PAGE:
Mehraj ud din
Sherman Jackson in one of his articles “Liberal/progressive, modern and modernized Islam” classifies Sunnism and divides it into three mildly overlapping intellectual groupings; liberals/progressives, modern Islamist movements and modernized Islamic tradition. The recourse to Jackson’s view may help us to understand the discourse scampered in the political movement of 20th century Muslim world labeled as Islamism or “Political Islam”. He believes that “Islamism” is represented by groups as the Muslim Brotherhood (al Ikhwan al Muslimeen), the Islamic fellowship (Jamaat Islami), and the liberation Party (Hizb al-Tahrir). The worldview of these Islamist movements takes modern history as their battle ground for counterfeiting the bogus west. The distinctive feature of these movements is their emphatic insistence on moving beyond simple piety and theological/juridical casuistry to issues of power and politics. The book under review “Modern Islamist Movements” provides a clear and accessible examination of the histories, beliefs, and rationales of these Islamist groups. It also includes discussions of their humanitarian and “militant” (colonial retaliation) aspects as well as their grievances with respect to the West and governments within the majority-Muslim world.
This book is an addition to the countless constructing narratives which deals with the dynamics of Islamist movements across the Muslim globe. It comprises an introduction, five chapters, and a conclusion. In the introduction, the author is formulating the idea of Islamism and how its evolved as a counter narrative of Modernity. The unfolding of a larger chain of response seems vigilant and vibrant in post-renaissance and post-9/11 attack in the Asian world trying to establish the political sovereignty of God on earth. The main tenet of Islamism was to highlight the essence of consumerist and capitalist discourse which is indispensably antithetical to Islam.
In the second chapter, Armanjani focuses on the history of Islamism in Egypt. It analyzes the ideas of Jamal al-Din al-Afghani (1838–97), Muhammad Abduh (1849–1905), and Muhammad Rashid Rida (1865–1935), who resided in Egypt for various periods of time. The chapter then discusses the life and ideas of Hasan al-Banna (1906–49), who drew upon the ideas of Afghani, Abduh, and Rida, founded Egypt’s Muslim Brotherhood, and was one of Islamism’s most influential activists. Armajani claims that until 1945 various Islamist groups, including Egypt’s Muslim Brotherhood, were influenced by the strands of German National Socialist (Nazi) thought which had an anti-Semitic character” (p. 52). The chapter also explores the lives and ideas of other significant Islamists, such as Sayyid Qutb (a profound figure in the Muslim Brotherhood’s history) and Ayman al-Zawahiri, who has played a crucial role in al-Qaida.
The author argues in 3rd chapter about the Palestinian resistance against Israel among Palestinians in the West Bank, Gaza, Jerusalem, and Israel proper, and the ways in which various groups such as al-Fatah, the Palestine Liberation Organization (PLO), and Hamas have mobilized themselves in their efforts to create a Palestinian state. The author claims that “Palestinian suicide assaults against Israelis in the heart of Israel and in the West Bank settlements that began in September 2000” (pp. 9-10). In fact this tactic, which has long been abandoned, started in April 1994. “For Islamists, Islamic educational institutions must wholeheartedly reject Western-based content within all academic disciplines” (p.12). This chapter analyzed the key figures in the Palestinian resistance, the structures of Palestinian resistance groups, and the various ways in which those groups have adapted and/or rejected Islamic and secular ideas in their ideologies.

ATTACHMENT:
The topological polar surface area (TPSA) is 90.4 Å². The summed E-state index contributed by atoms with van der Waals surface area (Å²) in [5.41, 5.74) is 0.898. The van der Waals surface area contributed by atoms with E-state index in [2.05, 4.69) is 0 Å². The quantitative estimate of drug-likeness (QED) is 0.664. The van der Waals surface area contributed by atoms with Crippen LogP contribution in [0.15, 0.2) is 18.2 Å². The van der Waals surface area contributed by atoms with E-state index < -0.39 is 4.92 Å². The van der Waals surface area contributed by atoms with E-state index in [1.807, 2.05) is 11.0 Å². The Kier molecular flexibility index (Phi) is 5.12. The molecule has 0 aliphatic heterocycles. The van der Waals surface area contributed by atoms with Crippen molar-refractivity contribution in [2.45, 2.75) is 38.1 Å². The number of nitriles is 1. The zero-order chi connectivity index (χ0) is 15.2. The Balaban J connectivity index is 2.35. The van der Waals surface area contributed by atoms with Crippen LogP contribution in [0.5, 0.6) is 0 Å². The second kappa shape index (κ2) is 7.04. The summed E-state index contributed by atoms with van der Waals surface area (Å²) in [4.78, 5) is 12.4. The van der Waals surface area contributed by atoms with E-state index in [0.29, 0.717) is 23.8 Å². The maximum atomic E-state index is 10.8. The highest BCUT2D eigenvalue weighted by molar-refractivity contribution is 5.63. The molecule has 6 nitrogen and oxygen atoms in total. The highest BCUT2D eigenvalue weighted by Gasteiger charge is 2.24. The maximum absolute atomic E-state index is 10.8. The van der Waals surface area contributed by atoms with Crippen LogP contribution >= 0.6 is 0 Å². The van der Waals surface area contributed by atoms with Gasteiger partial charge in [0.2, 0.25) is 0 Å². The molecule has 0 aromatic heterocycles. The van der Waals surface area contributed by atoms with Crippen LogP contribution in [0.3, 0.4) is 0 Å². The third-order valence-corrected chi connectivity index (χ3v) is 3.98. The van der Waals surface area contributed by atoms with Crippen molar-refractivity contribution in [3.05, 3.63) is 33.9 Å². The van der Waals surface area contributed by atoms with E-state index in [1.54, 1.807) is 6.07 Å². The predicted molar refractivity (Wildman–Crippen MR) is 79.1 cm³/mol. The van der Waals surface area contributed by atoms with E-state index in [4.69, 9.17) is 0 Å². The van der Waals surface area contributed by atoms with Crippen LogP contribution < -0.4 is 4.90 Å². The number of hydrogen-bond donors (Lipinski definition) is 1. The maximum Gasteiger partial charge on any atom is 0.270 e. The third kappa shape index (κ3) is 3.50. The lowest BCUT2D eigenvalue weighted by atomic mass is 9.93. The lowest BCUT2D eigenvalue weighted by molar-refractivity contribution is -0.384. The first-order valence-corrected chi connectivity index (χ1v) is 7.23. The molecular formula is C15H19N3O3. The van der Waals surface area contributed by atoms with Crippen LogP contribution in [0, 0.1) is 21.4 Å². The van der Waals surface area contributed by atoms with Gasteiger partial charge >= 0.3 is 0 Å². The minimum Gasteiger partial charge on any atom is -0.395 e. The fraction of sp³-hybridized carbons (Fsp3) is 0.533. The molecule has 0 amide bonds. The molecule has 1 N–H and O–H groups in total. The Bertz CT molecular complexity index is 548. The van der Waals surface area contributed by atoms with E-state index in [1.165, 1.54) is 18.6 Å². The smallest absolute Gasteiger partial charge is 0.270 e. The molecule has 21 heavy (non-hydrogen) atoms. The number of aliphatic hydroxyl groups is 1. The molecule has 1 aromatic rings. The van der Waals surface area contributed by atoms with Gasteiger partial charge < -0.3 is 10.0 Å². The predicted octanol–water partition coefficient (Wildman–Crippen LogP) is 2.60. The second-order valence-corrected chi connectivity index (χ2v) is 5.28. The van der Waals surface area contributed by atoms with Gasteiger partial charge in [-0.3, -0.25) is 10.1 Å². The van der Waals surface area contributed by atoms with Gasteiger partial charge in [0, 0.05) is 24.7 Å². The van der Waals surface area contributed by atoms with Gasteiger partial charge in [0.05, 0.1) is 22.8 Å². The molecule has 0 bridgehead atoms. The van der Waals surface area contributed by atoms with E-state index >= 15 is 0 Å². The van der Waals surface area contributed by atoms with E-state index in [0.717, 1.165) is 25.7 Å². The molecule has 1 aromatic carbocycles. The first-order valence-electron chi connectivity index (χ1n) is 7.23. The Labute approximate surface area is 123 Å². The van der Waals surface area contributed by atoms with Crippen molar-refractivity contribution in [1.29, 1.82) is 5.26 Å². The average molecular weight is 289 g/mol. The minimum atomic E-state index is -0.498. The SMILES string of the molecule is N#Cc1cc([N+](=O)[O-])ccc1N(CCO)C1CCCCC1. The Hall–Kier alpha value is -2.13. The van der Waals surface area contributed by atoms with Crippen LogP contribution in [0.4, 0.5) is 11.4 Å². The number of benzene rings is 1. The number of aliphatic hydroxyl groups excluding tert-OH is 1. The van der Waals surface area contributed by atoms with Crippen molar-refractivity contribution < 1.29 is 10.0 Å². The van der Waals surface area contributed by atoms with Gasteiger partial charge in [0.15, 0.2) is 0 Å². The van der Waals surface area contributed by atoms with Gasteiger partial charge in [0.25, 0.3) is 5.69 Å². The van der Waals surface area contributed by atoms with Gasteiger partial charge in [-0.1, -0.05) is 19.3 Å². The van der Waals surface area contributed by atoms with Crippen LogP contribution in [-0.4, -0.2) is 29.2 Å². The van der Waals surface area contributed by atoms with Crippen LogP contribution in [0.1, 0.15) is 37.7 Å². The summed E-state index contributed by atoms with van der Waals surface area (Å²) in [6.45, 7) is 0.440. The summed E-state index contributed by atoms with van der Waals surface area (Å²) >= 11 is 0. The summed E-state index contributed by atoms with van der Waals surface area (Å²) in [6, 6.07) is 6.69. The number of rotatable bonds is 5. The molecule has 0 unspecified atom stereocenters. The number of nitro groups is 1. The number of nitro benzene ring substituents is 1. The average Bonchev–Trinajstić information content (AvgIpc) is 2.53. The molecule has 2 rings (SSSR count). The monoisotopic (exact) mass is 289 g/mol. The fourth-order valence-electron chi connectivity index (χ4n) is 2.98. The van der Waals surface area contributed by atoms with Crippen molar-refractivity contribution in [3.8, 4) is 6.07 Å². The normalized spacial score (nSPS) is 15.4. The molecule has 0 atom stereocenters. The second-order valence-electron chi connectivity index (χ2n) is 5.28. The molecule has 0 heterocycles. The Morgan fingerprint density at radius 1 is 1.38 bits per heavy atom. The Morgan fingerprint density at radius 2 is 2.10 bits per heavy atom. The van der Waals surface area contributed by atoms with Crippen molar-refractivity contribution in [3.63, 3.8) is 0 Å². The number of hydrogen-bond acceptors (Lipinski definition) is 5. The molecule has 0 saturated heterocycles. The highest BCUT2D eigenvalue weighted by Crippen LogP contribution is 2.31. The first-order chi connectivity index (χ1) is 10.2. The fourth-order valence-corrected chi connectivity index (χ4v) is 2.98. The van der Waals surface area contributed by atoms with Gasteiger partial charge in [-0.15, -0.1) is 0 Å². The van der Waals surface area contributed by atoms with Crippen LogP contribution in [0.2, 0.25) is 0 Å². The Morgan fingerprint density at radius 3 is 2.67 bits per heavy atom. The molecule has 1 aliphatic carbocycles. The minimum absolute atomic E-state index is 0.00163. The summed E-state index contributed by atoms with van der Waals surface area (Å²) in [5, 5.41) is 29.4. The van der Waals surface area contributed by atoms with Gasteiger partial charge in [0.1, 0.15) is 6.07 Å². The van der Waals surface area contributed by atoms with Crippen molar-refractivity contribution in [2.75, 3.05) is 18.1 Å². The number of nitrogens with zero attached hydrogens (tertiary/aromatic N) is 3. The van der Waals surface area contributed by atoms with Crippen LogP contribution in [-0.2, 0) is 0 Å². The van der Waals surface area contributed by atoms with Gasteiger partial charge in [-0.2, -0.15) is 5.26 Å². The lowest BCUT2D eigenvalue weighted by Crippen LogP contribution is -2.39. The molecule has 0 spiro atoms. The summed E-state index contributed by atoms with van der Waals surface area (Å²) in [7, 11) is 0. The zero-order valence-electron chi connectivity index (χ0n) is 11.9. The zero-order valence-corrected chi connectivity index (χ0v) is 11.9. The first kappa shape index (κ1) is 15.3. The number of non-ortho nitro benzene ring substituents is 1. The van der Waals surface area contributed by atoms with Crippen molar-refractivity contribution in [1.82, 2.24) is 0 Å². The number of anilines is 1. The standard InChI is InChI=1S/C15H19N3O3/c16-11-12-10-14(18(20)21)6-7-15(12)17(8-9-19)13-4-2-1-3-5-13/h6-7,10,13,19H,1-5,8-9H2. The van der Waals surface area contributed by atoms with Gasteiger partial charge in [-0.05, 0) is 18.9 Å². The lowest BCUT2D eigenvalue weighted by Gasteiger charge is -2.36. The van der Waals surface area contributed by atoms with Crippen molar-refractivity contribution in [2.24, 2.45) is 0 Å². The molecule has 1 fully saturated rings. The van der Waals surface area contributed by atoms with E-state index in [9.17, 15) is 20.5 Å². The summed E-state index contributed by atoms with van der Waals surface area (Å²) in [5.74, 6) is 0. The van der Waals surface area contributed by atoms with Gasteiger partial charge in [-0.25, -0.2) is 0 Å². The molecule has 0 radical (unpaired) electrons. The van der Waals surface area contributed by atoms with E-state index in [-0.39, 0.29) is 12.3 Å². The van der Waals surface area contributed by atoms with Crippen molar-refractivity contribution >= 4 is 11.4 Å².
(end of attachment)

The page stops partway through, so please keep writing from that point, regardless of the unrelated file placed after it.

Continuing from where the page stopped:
Chapter 4 severely discusses the puritanical Wahhabi movement and how it played a crucial role in the development of modern Saudi state. He also describes its role for manufacturing the ways in which various leaders in the Arabian Peninsula appropriated Islam in the periods before, during and after the founding of the modern state of Saudi Arabia. The chapter analyzes the life and ideas of the influential Muslim intellectual Muhammad ibn Abd al-Wahhab (1703–92) and the ways in which various political and religious leaders in the Arabian peninsula adapted his ideas as they formulated their conceptions of – or opposition to – the modern Saudi state. While the chapter examines the role of Wahhabism in Saudi statecraft, it also analyzes the role of Wahhabi ideas in the formation of Usama bin Laden’s ideology and his and al-Qaida’s resistance to the Saudi government.
Chapter 5 explores various aspects of some Islamist groups in Pakistan. In some ways like Egypt, the Indo-Pakistani region has been a major center of Islamic intellectual life and religious reform. A number of Sunni Islam’s most prolific modern intellectuals, such as Sayyid Ahmed Khan, Muhammad Iqbal, Sayyid Abul Ala Mawdudi, and Fazlur Rahman, have lived and worked in India and/or Pakistan. One of the largest Islamist organizations in the Sunni Muslim world, the Jamaat-i-Islami was founded in Pakistan and continues to support and operate mosques, Islamic schools, hospitals, and other social service agencies there and outside the country. Pakistani based Islamic organizations such as the Jamaat also provided educational, religious, political, and military support to the anti-Soviet Afghan mujahideen during the 1980s, to al-Qaida as it began to form in the mid-1980s and continued its work thereafter, and to the Taliban which began to take power in Afghanistan in 1994. The section on Pakistan explores the intellectual and organizational development of Islamism and reform in the Indo-Pakistani region during the nineteenth and twentieth century, giving specific attention to Muslim perspectives within this context which gave rise to the mobilization and the long-term popularity of such groups as Jamaat-i-Islami, al-Qaida, and the Taliban among segments of the Pakistani population. Over time, the regimes ruling India and Pakistan have had an interest in influencing political, cultural, and religious affairs in Afghanistan for a number of reasons. One significant impetus behind these nations’ historic involvement in Afghanistan’s internal politics has been India’s and Pakistan’s desire for security. Indian and Pakistani governments have long tried to use the Afghan region as a buffer against Iranian, Russo-Soviet, Central Asian, British, and even Chinese influence in the area. The involvement of the Pakistani government and Pakistani Islamist groups in Afghanistan’s internal affairs during the late twentieth and early twenty-first centuries has been an extension of Pakistan’s long-standing concern with that country’s future. The chapter on Pakistan will also analyze the complex accommodationalist/ oppositionalist strategies that Pakistan’s government has taken toward Islamist groups operating within its borders and in Afghanistan and India.